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Henry Dee and Charles Moore Case

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Evidence

James Ford Seale mugshot
Jack Seale KKK photograph

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June 23, 2010

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Henry Dee and Charles Moore Case

Body

One of the more disturbing moments in the civil rights struggle in the South came on July 12, 1964, the twenty-first day of the search for civil rights workers Mickey Schwerner, James Chaney and Andrew Goodman in Mississippi.

By that time, more than 400 sailors had joined the FBI in searching Southeast Mississippi woods, rivers and swamps. On July 12, when the brutalized corpse of a man was discovered across the state in an offshoot of the Mississippi River on the Louisiana side, there was early conjecture that it was one of the civil rights workers.

The next day, a few miles south, the river yielded another body, also brutalized, raising the possibility that a second civil rights worker had been located.

Then came the shock: The bodies were two altogether different men, both black, who had been missing since early May in Meadville, Mississippi. With that news came the awful realization that a search of any river or swamp in South Mississippi might reveal the vile extremes to which the Ku Klux Klan would go to preserve white supremacy.

The three civil rights workers would be found buried on the 44th day; they would be memorialized in movies, music and every history of civil rights. But what of the other two men, identified as Henry Hezekiah Dee and Charles Eddie Moore?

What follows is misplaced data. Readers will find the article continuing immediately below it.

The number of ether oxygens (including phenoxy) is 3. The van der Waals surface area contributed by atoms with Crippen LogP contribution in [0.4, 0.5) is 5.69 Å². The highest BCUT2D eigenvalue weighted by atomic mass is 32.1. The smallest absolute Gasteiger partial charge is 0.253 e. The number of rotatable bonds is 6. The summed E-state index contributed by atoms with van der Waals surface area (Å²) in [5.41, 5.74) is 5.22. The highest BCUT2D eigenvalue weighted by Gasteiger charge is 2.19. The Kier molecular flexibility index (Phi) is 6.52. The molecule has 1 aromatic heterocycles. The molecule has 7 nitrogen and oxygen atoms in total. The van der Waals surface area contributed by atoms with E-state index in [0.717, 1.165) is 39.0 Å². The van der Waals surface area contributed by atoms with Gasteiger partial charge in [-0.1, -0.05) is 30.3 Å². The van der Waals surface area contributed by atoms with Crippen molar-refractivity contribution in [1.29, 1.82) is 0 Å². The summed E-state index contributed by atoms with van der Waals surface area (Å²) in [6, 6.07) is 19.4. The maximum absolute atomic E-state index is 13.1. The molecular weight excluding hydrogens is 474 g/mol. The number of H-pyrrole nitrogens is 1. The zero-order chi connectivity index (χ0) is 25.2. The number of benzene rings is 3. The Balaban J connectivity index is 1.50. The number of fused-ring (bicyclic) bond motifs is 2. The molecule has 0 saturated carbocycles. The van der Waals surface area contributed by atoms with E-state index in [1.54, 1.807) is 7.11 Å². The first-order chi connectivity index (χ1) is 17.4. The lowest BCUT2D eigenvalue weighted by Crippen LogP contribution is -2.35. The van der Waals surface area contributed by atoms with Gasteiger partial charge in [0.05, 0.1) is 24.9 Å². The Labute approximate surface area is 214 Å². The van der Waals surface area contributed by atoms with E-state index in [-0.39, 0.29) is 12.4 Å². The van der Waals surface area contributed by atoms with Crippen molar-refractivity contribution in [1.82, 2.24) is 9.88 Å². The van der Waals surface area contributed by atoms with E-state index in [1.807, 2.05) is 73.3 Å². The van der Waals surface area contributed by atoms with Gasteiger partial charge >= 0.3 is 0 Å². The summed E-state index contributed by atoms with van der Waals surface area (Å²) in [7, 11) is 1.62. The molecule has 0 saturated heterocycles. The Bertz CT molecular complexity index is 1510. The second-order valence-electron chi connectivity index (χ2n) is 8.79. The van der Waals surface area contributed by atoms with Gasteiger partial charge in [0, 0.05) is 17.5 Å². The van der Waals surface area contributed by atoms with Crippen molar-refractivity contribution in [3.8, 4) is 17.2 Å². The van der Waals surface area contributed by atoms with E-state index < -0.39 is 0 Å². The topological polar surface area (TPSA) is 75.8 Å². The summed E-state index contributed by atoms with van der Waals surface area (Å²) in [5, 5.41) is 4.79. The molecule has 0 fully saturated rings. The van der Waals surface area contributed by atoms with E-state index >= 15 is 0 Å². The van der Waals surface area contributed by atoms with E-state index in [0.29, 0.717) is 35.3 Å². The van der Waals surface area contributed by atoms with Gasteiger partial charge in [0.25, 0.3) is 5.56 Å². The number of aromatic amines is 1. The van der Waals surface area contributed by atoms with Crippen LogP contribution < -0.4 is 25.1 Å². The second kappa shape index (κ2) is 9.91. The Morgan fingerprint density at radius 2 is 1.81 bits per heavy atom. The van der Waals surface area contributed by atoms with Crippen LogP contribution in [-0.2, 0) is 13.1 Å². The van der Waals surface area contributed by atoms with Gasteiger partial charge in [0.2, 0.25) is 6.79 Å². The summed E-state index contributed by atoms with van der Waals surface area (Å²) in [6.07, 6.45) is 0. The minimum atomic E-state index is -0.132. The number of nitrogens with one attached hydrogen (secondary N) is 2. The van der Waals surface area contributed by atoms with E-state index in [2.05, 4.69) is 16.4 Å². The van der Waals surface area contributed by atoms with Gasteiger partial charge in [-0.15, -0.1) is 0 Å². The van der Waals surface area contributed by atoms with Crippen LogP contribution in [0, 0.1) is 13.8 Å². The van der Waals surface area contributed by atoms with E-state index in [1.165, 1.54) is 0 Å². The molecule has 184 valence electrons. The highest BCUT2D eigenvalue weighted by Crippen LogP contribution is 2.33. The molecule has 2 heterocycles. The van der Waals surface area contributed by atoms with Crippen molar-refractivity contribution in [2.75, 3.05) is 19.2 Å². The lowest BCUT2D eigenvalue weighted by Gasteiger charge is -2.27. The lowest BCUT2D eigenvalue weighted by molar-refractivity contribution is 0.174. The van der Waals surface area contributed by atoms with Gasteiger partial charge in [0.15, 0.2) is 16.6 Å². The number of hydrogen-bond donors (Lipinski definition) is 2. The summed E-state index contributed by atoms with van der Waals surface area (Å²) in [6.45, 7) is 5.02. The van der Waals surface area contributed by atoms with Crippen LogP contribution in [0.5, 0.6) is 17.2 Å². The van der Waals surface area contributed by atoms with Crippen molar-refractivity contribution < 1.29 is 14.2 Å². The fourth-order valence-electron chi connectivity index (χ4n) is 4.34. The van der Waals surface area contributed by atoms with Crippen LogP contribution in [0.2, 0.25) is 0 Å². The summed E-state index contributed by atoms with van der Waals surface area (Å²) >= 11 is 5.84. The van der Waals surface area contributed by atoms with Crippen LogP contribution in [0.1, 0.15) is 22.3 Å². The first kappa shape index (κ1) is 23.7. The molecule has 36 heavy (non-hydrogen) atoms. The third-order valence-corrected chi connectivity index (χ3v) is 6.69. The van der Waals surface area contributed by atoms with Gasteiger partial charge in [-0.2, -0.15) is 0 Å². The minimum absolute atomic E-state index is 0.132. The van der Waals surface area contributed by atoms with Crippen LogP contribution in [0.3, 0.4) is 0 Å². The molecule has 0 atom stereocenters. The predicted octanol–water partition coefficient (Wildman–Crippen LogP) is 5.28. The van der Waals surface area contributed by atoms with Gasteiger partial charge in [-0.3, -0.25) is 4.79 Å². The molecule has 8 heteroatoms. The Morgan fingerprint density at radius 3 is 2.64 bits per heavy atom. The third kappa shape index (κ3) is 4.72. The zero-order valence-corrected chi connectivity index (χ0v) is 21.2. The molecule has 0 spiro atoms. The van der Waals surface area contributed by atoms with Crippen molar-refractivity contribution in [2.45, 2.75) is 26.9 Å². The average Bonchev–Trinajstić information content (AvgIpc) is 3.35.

It took more than 40 years for the story hidden behind the murders of Dee, a 19-year-old sawmill worker, and Moore, a 20-year old college student, to be discovered and made public. When Klansman and former police officer James Ford Seale was finally arrested in connection with their murder in 2007, it was only because journalists, particularly filmmaker David Ridgen of the Canadian Broadcasting Corp., investigated the case and dug out the incriminating information.

After Dee and Moore’s bodies surfaced in 1964, the FBI conducted a substantial investigation. The agents learned that several Klansmen had picked up the two men hitchhiking and taken them deep inside Homochitto National Forest 25 miles from Natchez. While Seale held a gun on the young men and interrogated them, other Klansmen beat them with whip-like bean poles and tree limbs until, gashed and bloodied, they were clinging to life.

Some Klansmen left while others, including Seale's brother, Jack, stuffed Dee and Moore into the trunk of a car, then drove them into Louisiana. There, the Seale brothers and another Klansman chained Dee and Moore to an engine block and train rails, then threw them into an oxbow lake formed by the Mississippi River. They were still alive.

In 2005, Ridgen and Charles Moore’s brother, Thomas Moore, drove to Mississippi with a van, video-camera equipment and a trove of unredacted records from various law enforcement agencies, including the FBI. Their pursuit would become an award-winning television documentary, Mississippi Cold Case.